Uber pullout of Montreal would hit gig economy

Ride-sharing giant threatens to abandon Quebec over government's demand for greater worker training

Uber pullout of Montreal would hit gig economy
Uber's threat to pull out of Quebec could have shockwaves for the wider gig economy, with the ride-sharing giant pushing back at the provincial government's demands of more training for drivers.

Uber says it will abandon the province by October 14 if there's no backdown on a requirement that its drivers undergo nearly a week of training.

The company has 50 full-time employees and its driver-partners make up the equivalent of 3,000 employees – spelling uncertainty for those workers if the company closes shop.

“We know for sure if they impose 35 hours of training, we’ll need to leave," Uber Quebec's director general Jean-Nicolas Guillemette told media.

“The beauty of the Uber platform is the flexibility the driver partner has to come and go and decide when they want to work,” he said.

Uber insists its rating method and its own guidance to drivers are sufficient to provide exceptional service to the public.

The training requirement is the same for taxi drivers in Quebec.

Uber did not seem to take issue with the government’s other terms such as conducting criminal background checks for drivers and having an annual mechanical inspection of the cars.

However, the government is also refusing to budge.

“We are not in a negotiation process,” Transport Minister Laurent Lessard said, according to The Montreal Gazette.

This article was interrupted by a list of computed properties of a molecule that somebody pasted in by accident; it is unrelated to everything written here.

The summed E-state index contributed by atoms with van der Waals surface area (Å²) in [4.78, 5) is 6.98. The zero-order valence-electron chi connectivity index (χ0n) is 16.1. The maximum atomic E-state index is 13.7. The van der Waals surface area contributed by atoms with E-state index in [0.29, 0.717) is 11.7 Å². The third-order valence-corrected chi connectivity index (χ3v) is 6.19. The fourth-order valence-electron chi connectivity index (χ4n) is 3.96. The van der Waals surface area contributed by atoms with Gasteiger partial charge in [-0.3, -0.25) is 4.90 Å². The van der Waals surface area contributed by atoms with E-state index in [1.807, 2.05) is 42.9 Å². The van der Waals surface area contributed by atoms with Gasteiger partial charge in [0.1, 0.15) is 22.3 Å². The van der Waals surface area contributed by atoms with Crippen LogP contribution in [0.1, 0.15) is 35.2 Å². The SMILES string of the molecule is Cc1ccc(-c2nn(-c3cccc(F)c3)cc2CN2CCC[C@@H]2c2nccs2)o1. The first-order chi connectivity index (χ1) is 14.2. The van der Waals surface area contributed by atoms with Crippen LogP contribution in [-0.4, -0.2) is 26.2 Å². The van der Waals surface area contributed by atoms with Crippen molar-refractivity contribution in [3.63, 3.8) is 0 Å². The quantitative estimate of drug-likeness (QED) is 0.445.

The union representing taxi drivers in Quebec said the company had flouted the rules since day one, and drivers would be overjoyed if the ride-sharing company left the province.

The Board of Trade of Greater Montreal, through its president Michel Leblanc, said a pullout would be a setback.

“While Montreal is positioning itself to welcome innovative businesses, the incapacity to modernize the (existing) regulatory framework to allow Uber to operate in Quebec sends a very bad signal to startups and investors.”

The standoff comes as Uber’s new boss, Dara Khosrowshahi, apologized to Londoners for the company's mistakes after the city decided to strip it of its license.

Uber was deemed unfit to run a taxi service because of its failure to report crimes and conduct background checks on drivers.

Uber’s 40,000 drivers in London will continue to operate as an appeal is heard.

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